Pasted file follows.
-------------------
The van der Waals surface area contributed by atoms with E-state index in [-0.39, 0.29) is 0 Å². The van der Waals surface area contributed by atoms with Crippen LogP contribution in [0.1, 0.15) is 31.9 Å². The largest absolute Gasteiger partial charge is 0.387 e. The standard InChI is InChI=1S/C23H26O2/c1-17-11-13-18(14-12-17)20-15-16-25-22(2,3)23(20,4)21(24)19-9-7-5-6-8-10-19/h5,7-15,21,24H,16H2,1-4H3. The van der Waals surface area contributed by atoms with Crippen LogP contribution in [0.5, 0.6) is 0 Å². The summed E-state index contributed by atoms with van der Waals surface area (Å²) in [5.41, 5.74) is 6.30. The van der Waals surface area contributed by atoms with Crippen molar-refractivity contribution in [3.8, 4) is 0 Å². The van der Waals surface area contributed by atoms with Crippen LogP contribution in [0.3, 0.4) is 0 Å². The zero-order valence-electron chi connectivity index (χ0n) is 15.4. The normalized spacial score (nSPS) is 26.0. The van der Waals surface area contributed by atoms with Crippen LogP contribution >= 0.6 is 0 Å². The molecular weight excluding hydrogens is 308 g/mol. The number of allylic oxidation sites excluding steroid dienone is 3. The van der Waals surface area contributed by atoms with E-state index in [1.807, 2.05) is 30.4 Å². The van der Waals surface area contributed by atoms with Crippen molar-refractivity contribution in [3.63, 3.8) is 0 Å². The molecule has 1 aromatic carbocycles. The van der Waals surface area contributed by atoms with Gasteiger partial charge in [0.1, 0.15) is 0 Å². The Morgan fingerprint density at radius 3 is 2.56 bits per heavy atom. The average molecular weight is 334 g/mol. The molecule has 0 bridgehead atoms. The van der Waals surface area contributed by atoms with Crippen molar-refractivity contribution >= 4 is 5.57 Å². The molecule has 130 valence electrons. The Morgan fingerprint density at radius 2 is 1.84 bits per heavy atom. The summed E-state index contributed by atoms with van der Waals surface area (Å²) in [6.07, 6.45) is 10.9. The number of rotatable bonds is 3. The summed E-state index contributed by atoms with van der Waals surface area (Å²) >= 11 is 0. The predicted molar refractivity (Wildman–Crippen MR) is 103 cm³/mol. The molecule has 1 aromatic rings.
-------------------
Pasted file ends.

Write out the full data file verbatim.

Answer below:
The van der Waals surface area contributed by atoms with E-state index in [-0.39, 0.29) is 0 Å². The van der Waals surface area contributed by atoms with Crippen LogP contribution in [0.1, 0.15) is 31.9 Å². The largest absolute Gasteiger partial charge is 0.387 e. The standard InChI is InChI=1S/C23H26O2/c1-17-11-13-18(14-12-17)20-15-16-25-22(2,3)23(20,4)21(24)19-9-7-5-6-8-10-19/h5,7-15,21,24H,16H2,1-4H3. The van der Waals surface area contributed by atoms with Crippen LogP contribution in [0.5, 0.6) is 0 Å². The summed E-state index contributed by atoms with van der Waals surface area (Å²) in [5.41, 5.74) is 6.30. The van der Waals surface area contributed by atoms with Crippen molar-refractivity contribution in [3.8, 4) is 0 Å². The van der Waals surface area contributed by atoms with Crippen LogP contribution in [0.3, 0.4) is 0 Å². The zero-order valence-electron chi connectivity index (χ0n) is 15.4. The normalized spacial score (nSPS) is 26.0. The van der Waals surface area contributed by atoms with Crippen LogP contribution >= 0.6 is 0 Å². The molecular weight excluding hydrogens is 308 g/mol. The number of allylic oxidation sites excluding steroid dienone is 3. The van der Waals surface area contributed by atoms with E-state index in [1.807, 2.05) is 30.4 Å². The van der Waals surface area contributed by atoms with Crippen molar-refractivity contribution in [3.63, 3.8) is 0 Å². The molecule has 1 aromatic carbocycles. The van der Waals surface area contributed by atoms with Gasteiger partial charge in [0.1, 0.15) is 0 Å². The Morgan fingerprint density at radius 3 is 2.56 bits per heavy atom. The average molecular weight is 334 g/mol. The molecule has 0 bridgehead atoms. The van der Waals surface area contributed by atoms with Crippen molar-refractivity contribution >= 4 is 5.57 Å². The molecule has 130 valence electrons. The Morgan fingerprint density at radius 2 is 1.84 bits per heavy atom. The summed E-state index contributed by atoms with van der Waals surface area (Å²) in [6.07, 6.45) is 10.9. The number of rotatable bonds is 3. The summed E-state index contributed by atoms with van der Waals surface area (Å²) >= 11 is 0. The predicted molar refractivity (Wildman–Crippen MR) is 103 cm³/mol. The molecule has 1 aromatic rings.